02 October 2010


I have been in Barcelona for one week now, and what a long week it has been. First, let me tell you of my arrival: I have worn out my beginner’s luck with travel. On the flight from Chicago to London, one of the passengers became very sick (in fact was having a heart attack) and we changed routes and landed in Boston to have him hospitalized. The delay caused me to miss my connecting flight in London, which may have been the most ill-timed mishap in all of flying history. Usually there are several flights daily to Barcelona from Heathrow airport, but I happened to be flying on day 7 of a French air traffic control strike. Ah the French, I think of them constantly. And I thought of them constantly during eleven hours of being on standby in Heathrow, hoping for just one flight to go through with a seat for me. I finally boarded a flight at 7pm, arriving Barcelona at 11pm, glad to be in Spain…but without my bag.

I logged my missed bag and made it to my hostel. Fortunately I was staying at the hostel where I had stayed a few years ago, so I knew my way around and was glad to see a familiar place. The staff were extremely helpful, but informed me that since the next day was a holiday (the festival of the Mercè, Barcelona’s patron saint), all the shops would be closed. So here’s to living out of a carry on bag! My bag did show up the following evening, late, and fortunately that day I’d made contact with Natalie, another Rotary scholar from Texas.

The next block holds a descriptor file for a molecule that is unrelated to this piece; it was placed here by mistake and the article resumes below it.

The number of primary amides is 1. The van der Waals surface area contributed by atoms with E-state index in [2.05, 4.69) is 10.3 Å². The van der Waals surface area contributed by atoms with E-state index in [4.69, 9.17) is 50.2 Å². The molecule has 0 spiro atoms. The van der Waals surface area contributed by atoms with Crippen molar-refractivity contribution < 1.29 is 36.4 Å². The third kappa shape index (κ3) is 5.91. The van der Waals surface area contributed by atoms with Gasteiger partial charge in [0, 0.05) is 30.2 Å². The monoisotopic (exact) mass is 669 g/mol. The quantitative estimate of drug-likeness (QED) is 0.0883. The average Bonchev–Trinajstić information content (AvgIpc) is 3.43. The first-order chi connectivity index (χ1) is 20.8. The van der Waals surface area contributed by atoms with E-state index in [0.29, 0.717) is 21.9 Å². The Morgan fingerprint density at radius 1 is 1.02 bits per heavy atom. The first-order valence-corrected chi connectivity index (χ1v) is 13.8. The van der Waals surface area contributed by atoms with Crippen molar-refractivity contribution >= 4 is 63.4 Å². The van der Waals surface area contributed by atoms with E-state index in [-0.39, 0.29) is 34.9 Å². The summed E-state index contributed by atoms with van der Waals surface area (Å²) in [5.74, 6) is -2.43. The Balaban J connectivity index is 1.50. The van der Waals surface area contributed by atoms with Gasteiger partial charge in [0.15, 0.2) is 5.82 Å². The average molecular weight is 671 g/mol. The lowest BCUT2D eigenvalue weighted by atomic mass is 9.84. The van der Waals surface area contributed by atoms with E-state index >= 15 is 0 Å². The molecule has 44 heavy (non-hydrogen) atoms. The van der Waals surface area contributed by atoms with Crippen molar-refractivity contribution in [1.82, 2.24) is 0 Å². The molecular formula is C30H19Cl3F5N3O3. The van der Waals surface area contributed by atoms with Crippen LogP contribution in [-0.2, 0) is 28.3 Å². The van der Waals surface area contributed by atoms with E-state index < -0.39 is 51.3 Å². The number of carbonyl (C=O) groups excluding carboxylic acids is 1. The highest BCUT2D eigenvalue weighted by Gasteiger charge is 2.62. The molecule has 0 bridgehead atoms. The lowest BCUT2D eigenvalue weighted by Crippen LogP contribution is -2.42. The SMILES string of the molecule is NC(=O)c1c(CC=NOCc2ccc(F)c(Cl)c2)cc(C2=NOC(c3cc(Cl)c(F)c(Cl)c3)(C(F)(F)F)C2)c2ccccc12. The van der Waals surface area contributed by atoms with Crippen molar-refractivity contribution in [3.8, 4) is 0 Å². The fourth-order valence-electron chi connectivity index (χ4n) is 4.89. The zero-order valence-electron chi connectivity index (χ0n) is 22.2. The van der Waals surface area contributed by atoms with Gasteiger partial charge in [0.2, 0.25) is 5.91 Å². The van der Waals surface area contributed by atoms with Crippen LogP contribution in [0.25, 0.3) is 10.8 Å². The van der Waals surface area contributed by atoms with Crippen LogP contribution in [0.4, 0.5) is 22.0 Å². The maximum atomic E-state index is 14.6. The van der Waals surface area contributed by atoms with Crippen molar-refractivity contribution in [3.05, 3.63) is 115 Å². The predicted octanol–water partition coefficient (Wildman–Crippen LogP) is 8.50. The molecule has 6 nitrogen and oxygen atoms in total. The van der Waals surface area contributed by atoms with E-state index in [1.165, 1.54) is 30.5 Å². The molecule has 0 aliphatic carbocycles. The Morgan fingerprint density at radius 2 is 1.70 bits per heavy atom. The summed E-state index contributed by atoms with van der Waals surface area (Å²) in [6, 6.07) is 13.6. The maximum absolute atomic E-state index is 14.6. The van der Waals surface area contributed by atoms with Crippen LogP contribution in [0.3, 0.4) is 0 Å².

I stayed on Natalie’s couch for a few days while letting her show me around, help me get a phone, and look at apartments. Can I say she has become my patron saint? We also went out to some of the performance stages, because really the Mercè is a great time to arrive in Barcelona. And the weather has been beautiful, sunny and 70-75 degrees.

On Sunday I visited an apartment rented by Anna and Luz, two girls from Girona (a town an hour outside Barcelona) who are studying here and who just moved in themselves. Something about their new paint job (my room has a bright lime green wall) and friendly faces drew me in, and I came back later that day for la cena. La cena is dinner, but eaten later around 9 or 10pm, and is a lighter meal than la comida, the midday meal around 3pm. I really enjoyed their company and have ever since Tuesday when I moved in.

Since then it has been a whirlwind of paperwork and visits. All of my documents are in to the Universitat de Barcelona, waiting for the Rector’s final approval. On Monday I had a meeting for my masters program (Applied Linguistics and Language Acquisition in Multilingual Contexts) and am deciding which electives to choose so I can register next week when classes begin. I am now an official resident of Barcelona, although I need one more paper to go wait at the foreigners’ office to become an official year-long visitor to Spain. I’ve visited several of Barcelona’s main attractions, taking advantage of my free time this week. One of the attractions happens to be my university:

And today I attended my first event with my host Rotary club, arriving just in time for the district’s group meal out at a farm in the countryside. It felt great to leave the city and see the mountains, meet my Rotary sponsor Pilar and other members of the local club. I’m excited to present at a club meeting, which should be coming up here soon.

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